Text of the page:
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The Public's Perception of Run-of-the-river Hydropower across Europe

The Public's Perception of Run-of-the-river Hydropower across Europe

Run-of-the-river (RoR) hydropower represents an opportunity for sustainable decentralization and co-production

In the European Union, hydropower represents an important component of a renewable energy transition, in part due to its existing infrastructure. A large share of future European hydropower projects will be run-of-the-river schemes. To understand the potential for RoR hydropower development and modernization of the technology as an opportunity for sustainable decentralization, this report uses the Q-methodology to compare public values about RoR hydropower in German, Portuguese and Swedish case studies.

Four perspectives on the importance of RoR hydropower emerged from this analysis:

  • maintain regional control,
  • fight climate change,
  • promote citizen well-being and
  • protect natural ecosystems.

Strong preferences for regional control imply RoR should be managed as distributed generation rather than viewed as part of a centralized, national system like traditional large-scale reservoir hydropower. Based on the importance of citizen well-being and ecological measures, operators could adopt strategies such as river widening and the reconstruction of secondary channels, which help control floods, create recreational opportunities as well as enhance ecological habilitation and biodiversity. Additionally, policymakers could support rigorous monitoring programs to assess the ecological impact of RoR.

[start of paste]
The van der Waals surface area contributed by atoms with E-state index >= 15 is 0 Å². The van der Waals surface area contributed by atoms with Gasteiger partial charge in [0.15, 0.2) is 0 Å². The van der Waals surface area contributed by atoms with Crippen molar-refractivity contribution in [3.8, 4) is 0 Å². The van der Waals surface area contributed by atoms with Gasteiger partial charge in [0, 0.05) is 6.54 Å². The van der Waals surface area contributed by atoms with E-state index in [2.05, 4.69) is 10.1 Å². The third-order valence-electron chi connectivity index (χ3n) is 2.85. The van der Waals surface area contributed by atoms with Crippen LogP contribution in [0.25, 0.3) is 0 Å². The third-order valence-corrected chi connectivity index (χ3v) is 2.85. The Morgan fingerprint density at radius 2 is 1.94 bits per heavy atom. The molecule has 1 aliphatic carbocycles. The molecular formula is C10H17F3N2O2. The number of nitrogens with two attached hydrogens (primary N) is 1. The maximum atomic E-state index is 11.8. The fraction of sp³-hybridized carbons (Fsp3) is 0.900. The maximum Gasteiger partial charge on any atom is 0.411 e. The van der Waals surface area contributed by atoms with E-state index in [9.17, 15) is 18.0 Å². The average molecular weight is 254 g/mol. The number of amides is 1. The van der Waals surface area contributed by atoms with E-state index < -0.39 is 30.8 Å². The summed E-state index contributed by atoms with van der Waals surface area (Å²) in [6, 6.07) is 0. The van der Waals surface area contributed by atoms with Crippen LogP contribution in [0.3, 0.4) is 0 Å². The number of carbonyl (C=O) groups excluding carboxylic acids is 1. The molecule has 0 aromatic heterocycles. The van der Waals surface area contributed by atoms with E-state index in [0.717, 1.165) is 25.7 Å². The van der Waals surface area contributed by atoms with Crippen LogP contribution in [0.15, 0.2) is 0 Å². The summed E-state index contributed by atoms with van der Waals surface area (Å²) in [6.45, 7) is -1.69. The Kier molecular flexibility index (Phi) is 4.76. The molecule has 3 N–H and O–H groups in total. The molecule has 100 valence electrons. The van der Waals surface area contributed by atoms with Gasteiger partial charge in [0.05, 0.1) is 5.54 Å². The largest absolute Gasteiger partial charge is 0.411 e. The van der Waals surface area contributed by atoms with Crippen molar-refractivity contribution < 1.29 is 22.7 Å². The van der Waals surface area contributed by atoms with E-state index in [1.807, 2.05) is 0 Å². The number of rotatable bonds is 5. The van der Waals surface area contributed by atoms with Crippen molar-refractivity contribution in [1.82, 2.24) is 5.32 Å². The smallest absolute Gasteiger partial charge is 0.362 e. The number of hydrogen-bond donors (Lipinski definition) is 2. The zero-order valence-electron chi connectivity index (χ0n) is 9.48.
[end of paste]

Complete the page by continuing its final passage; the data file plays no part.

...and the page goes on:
The article, to which Mandy Hinzmann and Holger Gerdes from Ecologic Institute contributed essential parts, is available for download [pdf, 1.16 MB, English].


Venus, T., Hinzmann, M., Bakken, T., Gerdes, H., Godinho, F., Hansen, B., Pinheiro, A. and Sauer, J., 2020: The public's perception of run-of-the-river hydropower across Europe. Energy Policy, 140, p.111422.

Terese E. Venus (Technical University of Munich)
Tor Haakon Bakken (Norwegian University of Science and Technology, SINTEF Energy Research)
Francisco Nunes Godinho (Hidroerg)
Bendik Hansen (SINTEF Energy Research)
António Pinheiro (CERIS – Civil Engineering Research and Innovation for Sustainability)
Johannes Sauer (Technical University of Munich)
Published In
Energy Policy Volume 140, May 2020, 111422
11 pp.
Project ID
Table of Contents

1. Introduction
2. Run-of-the-river (RoR) hydropower in Europe: Development, governance and instruments
3. Research methodology
4. Results
5. Discussion
6. Conclusion and policy implications
Author contribution statement
Declaration of competing interest

run-of-the-river hydropower, energy policy, public perception, decentralization, sustainability, local stakeholders, public acceptance, decentralized generation, Europe, Germany, Sweden, Portugal, Q-methodology